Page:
Joseph Piotroski is famous for creating the F-Score, an accounting-based fundamental analysis and stock-picking strategy that assesses firms along nine financial dimensions. Generally speaking, if a firm achieves a perfect score, its financial picture is improving, and there are statistical reasons to believe it may be undervalued.
When I ran Piotroski’s F-Score screen on today's market, I generated a handful of stocks with perfect scores, including National HealthCare Corporation (NHC), which operates long-term health care centers and assisted living and independent living communities, and provides nursing and rehabilitative care, along with a variety of additional health care services. Piotroski's F-Score is particularly effective on smaller capitalization companies, and at <$500mm in market capitalization, NHC fits the bill.
Turning to our NHC output on the Recent Operation Improvements screen, we see the factors that make up the F-Score:
NHC is improving A/R and asset turnover ratios, which suggests the firm is using its assets more efficiently, and the quick ratio is improving, reflecting a strengthening working capital situation. Revenue, gross margins and net income are also improving. Returns are going up: returns on assets and capital are improved versus the prior year. Finally the firm shows an improvement in debt/capital, which implies a lower risk of financial distress and less risk to equity cash flows. In short, the firm seems to be doing many things right.
Turning to the Shareholder Yields output, we see the following:
TTM and normalized (trailing 8yr Average) EBIT to TEV yields are in the mid- to high-twenties range, placing the firm in the 97-98%ile of firms in the screening universe, suggesting you are getting a lot of cash flow versus what you pay for the enterprise. Short- and long-term free cash flow also looks strong, with a TTM FCF/TEV yield of 22%, and normalized (8 yr Average) FCF/TEV of 16%. In both these cases, the firm is in approximately the top 6% of the screening universe. Book to market stands at 123%, placing it in the top 11% of firms in the universe, meaning the firm trades significantly below the book value of its equity. If the book value of assets is reflective of what you could actually sell those assets for, the firm could offer a strong margin of safety, since the equity could potentially be worth more in liquidation than you are paying for it today. Finally, normalized (8yr Average) net income/market cap yield (reciprocal of P/E) is 7.8%, which places the firm in the top 16% of the screening universe. NHC's Valuation score of 90.1% is flashing a buy signal.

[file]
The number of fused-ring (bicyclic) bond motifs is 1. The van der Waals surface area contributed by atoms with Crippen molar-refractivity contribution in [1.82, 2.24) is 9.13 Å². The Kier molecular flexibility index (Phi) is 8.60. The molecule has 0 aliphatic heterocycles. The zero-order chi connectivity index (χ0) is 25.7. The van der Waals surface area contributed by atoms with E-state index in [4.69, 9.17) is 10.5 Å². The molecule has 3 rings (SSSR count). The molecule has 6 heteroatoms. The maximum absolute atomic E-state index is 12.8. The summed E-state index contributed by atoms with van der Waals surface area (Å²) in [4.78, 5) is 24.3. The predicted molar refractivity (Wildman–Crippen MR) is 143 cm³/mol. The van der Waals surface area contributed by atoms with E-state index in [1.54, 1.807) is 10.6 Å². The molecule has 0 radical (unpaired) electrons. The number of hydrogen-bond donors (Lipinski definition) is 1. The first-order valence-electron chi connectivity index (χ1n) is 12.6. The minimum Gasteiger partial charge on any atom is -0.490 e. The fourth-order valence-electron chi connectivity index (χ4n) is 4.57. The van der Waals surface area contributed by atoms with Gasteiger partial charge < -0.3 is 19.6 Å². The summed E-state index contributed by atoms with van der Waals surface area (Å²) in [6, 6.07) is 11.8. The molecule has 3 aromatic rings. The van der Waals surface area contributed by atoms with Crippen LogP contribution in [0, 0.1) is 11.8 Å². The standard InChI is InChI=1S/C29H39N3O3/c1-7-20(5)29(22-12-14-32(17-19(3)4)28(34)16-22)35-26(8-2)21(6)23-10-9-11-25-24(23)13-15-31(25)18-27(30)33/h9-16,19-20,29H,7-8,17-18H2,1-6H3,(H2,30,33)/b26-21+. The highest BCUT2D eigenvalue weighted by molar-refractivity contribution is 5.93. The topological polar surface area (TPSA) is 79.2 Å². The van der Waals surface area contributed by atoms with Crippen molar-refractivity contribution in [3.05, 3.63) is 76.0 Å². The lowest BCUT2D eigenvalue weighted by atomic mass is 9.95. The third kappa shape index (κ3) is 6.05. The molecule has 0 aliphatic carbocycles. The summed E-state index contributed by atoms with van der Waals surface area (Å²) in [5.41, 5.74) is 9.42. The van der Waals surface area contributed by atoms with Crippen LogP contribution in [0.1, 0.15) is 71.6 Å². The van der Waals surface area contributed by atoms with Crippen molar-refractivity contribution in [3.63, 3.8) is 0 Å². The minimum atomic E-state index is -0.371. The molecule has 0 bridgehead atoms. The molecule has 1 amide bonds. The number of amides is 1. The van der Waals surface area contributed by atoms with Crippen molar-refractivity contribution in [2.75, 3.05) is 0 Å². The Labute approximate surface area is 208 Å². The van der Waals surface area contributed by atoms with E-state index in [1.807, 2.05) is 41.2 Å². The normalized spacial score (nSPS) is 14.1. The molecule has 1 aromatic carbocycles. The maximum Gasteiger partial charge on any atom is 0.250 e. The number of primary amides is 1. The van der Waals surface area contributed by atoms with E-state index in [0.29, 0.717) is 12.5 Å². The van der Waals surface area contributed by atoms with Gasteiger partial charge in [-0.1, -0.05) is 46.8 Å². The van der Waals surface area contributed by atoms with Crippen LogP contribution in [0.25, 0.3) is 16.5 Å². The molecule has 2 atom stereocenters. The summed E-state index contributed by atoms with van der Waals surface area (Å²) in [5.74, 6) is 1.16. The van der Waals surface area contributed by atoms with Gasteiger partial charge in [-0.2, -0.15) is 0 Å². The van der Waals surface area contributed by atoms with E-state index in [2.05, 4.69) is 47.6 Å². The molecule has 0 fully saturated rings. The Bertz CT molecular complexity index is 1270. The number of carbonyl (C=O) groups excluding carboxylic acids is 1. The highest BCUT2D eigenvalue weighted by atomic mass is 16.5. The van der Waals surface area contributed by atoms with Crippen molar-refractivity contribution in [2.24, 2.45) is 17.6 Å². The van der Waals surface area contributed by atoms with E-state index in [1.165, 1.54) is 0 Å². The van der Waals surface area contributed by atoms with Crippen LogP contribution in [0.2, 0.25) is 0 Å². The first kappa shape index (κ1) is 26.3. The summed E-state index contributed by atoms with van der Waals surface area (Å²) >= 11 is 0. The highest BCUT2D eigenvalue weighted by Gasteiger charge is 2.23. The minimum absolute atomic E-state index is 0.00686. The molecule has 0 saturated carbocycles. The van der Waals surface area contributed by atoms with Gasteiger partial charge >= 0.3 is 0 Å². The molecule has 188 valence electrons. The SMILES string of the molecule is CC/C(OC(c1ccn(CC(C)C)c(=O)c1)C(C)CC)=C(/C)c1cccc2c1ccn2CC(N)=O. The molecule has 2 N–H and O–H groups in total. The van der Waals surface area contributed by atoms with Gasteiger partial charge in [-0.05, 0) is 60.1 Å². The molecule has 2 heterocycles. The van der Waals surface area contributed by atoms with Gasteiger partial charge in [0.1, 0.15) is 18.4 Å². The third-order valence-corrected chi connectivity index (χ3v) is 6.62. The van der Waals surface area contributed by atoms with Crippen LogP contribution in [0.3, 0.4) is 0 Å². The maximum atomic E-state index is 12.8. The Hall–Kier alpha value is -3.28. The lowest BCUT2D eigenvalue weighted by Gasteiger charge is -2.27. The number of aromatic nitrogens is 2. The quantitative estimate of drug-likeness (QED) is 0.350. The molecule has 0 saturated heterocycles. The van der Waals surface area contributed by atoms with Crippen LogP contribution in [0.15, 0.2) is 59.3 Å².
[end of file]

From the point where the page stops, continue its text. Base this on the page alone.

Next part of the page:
Looking over other categories within our output, I noticed that the firm scores below average on our Earnings Manipulation And Fraud Detection Screen, with an aggregate Earnings Quality score of 47.5%, as seen below:
Reviewing the percentile scores column within the screen, you can see the firm does not fare as well as before. Accruals, which are simply net income - operating cash flow, are showing a poor relationship to assets, placing the firm in the bottom third of the screening universe. There also appear to be accruals creeping into earnings, as a significant amount of net income realized by the firm is not flowing through the cash flow statement; at -18.4%, the company's accruals/net income relationship places it in the 41%ile, which is a poor showing versus the rest of our screening universe. Why should this be? There could be many good accounting reasons for these accrual results, but there are also a number of potentially less good ones.
Here is an opportunity for a fundamental analyst to roll up his sleeves and do some deeper digging into the numbers. While NHC exhibits many of the healthy characteristics of an improving financial situation, and is certainly cheap, there are some unanswered questions relating to the impact of accruals on the financial results.